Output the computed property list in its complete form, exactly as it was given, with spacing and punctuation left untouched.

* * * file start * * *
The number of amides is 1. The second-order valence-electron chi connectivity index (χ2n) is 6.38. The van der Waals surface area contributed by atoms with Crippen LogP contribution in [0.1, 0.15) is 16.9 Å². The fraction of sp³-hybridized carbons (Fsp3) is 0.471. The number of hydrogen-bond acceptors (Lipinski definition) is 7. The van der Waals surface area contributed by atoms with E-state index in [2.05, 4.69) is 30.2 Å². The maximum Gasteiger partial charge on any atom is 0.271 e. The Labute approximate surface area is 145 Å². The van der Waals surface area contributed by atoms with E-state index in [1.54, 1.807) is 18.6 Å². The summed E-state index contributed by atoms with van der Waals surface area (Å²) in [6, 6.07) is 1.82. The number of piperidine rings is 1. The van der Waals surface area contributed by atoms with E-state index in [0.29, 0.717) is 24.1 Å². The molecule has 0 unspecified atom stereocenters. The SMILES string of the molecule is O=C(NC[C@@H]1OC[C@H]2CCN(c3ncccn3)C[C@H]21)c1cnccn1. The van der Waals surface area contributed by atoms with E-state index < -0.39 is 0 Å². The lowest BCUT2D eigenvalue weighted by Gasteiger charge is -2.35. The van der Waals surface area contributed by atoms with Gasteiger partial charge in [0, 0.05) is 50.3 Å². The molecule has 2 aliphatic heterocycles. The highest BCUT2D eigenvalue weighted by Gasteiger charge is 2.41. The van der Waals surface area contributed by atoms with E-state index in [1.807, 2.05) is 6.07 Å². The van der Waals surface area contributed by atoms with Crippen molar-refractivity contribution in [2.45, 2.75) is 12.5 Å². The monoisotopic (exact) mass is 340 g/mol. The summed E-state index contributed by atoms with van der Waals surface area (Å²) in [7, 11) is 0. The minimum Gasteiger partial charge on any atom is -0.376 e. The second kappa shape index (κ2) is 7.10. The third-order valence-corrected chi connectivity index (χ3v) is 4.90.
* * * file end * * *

The number of amides is 1. The second-order valence-electron chi connectivity index (χ2n) is 6.38. The van der Waals surface area contributed by atoms with Crippen LogP contribution in [0.1, 0.15) is 16.9 Å². The fraction of sp³-hybridized carbons (Fsp3) is 0.471. The number of hydrogen-bond acceptors (Lipinski definition) is 7. The van der Waals surface area contributed by atoms with E-state index in [2.05, 4.69) is 30.2 Å². The maximum Gasteiger partial charge on any atom is 0.271 e. The Labute approximate surface area is 145 Å². The van der Waals surface area contributed by atoms with E-state index in [1.54, 1.807) is 18.6 Å². The summed E-state index contributed by atoms with van der Waals surface area (Å²) in [6, 6.07) is 1.82. The number of piperidine rings is 1. The van der Waals surface area contributed by atoms with E-state index in [0.29, 0.717) is 24.1 Å². The molecule has 0 unspecified atom stereocenters. The SMILES string of the molecule is O=C(NC[C@@H]1OC[C@H]2CCN(c3ncccn3)C[C@H]21)c1cnccn1. The van der Waals surface area contributed by atoms with E-state index < -0.39 is 0 Å². The lowest BCUT2D eigenvalue weighted by Gasteiger charge is -2.35. The van der Waals surface area contributed by atoms with Gasteiger partial charge in [0, 0.05) is 50.3 Å². The molecule has 2 aliphatic heterocycles. The highest BCUT2D eigenvalue weighted by Gasteiger charge is 2.41. The van der Waals surface area contributed by atoms with E-state index in [1.807, 2.05) is 6.07 Å². The van der Waals surface area contributed by atoms with Crippen molar-refractivity contribution in [2.45, 2.75) is 12.5 Å². The monoisotopic (exact) mass is 340 g/mol. The summed E-state index contributed by atoms with van der Waals surface area (Å²) in [7, 11) is 0. The minimum Gasteiger partial charge on any atom is -0.376 e. The second kappa shape index (κ2) is 7.10. The third-order valence-corrected chi connectivity index (χ3v) is 4.90.